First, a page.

In ruling on the motion to dismiss after the closing, Chancellor Andre Bouchard addressed a core, threshold issue: whether the plaintiffs pled facts sufficient to rebut the business judgment rule and to compel application of a higher standard of review, specifically enhanced scrutiny under Revlon4 or entire fairness. The court ruled out application of Revlon, which would have examined whether the directors acted reasonably to maximize the short-term value of KFN for its stockholders, on the ground thatRevlon’s enhanced scrutiny standard was “not implicated in this action because the stock-for-stock merger involved widely-held, publicly traded companies.”5 As a result, the court’s inquiry narrowed to whether the alleged facts warranted application of the entire fairness standard.  

Seeking to invoke the Delaware Supreme Court’s decision in Kahn v. Lynch Communication Systems, Inc.,6 the plaintiffs argued that entire fairness should apply because KKR was a controlling stockholder of KFN and stood on both sides of the transaction. Among other things, the plaintiffs alleged that KKR, through its affiliates, was a stockholder of KFN and dominated and controlled KFN by virtue of the management agreement. In evaluating whether KKR was a controller, the Court of Chancery reviewed the two scenarios in which a stockholder becomes a controller under Delaware law: “where the stockholder (1) owns more than 50% of the voting power of a corporation or (2) owns less than 50% of the voting power of the corporation but ‘exercises control over the business affairs of the corporation.’”7Since KKR owned less than 1% of KFN, the question was whether KKR exercised actual control with regard to the transaction. The particular question before the court was novel because the controlling stockholder argument “really had nothing to do with the amount of voting power KKR held in KFN,” and rested on the unique management structure and reliance of KFN on KKR for its operations.8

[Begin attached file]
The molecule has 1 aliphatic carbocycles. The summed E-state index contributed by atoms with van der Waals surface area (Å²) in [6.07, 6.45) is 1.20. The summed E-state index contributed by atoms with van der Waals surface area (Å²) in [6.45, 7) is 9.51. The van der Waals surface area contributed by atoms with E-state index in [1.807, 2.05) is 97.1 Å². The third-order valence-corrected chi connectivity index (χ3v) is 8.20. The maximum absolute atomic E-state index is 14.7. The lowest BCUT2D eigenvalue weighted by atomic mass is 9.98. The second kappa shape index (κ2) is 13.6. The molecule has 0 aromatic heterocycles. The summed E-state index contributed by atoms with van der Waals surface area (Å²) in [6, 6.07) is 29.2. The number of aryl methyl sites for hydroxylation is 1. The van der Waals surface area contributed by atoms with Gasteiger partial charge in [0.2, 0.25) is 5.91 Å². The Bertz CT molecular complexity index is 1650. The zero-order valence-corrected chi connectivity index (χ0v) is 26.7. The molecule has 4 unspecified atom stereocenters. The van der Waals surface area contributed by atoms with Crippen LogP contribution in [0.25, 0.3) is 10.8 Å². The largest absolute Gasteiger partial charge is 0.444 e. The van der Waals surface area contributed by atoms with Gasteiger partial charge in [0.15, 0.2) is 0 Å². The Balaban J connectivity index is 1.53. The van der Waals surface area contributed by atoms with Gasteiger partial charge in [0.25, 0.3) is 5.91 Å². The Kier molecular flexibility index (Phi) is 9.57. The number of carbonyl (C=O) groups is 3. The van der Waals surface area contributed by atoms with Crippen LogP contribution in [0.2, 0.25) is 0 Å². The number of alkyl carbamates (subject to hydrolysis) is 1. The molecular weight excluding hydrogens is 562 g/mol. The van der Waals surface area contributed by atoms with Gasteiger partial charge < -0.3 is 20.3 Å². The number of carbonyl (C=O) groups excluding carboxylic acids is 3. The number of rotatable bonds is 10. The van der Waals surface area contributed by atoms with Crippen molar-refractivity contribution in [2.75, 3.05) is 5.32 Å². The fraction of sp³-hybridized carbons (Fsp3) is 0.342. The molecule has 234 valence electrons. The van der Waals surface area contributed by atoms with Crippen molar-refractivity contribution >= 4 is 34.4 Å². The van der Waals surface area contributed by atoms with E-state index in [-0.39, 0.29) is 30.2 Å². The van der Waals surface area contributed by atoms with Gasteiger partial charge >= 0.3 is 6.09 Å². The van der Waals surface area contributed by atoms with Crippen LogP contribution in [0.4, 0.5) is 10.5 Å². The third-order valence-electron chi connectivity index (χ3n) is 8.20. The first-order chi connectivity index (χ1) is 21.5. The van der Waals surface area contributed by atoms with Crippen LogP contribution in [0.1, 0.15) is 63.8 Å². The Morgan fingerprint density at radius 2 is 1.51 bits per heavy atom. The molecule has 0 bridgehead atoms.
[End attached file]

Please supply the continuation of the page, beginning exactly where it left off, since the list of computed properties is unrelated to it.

The Court of Chancery declined to endorse such a novel argument and found that, based on the existing Delaware jurisprudence, the allegations in the complaint did not support a reasonable inference that KKR was a controlling stockholder of KFN. In particular, the court noted that the plaintiffs’ allegations that KKR’s affiliate managed the day-to-day affairs of KFN did not support a reasonable inference that KKR exercised actual control over the KFN board. There were no allegations, for example, that KKR had a contractual right to appoint any members of the KFN board, to dictate any action by the board, to veto any action of the board, or to prevent the board from hiring advisors and gathering information to be fully informed.9 In other words, there were no facts in the complaint suggesting that “KKR could prevent the KFN board from freely exercising its independent judgment in considering the proposed merger or, put differently, that KKR had the power to exact retribution by removing the KFN directors from their offices if they did not bend to KKR’s will in their consideration of the proposed merger.”10 For these reasons, the court dismissed the claim that KKR breached its fiduciary duty of loyalty in its capacity as a controlling stockholder.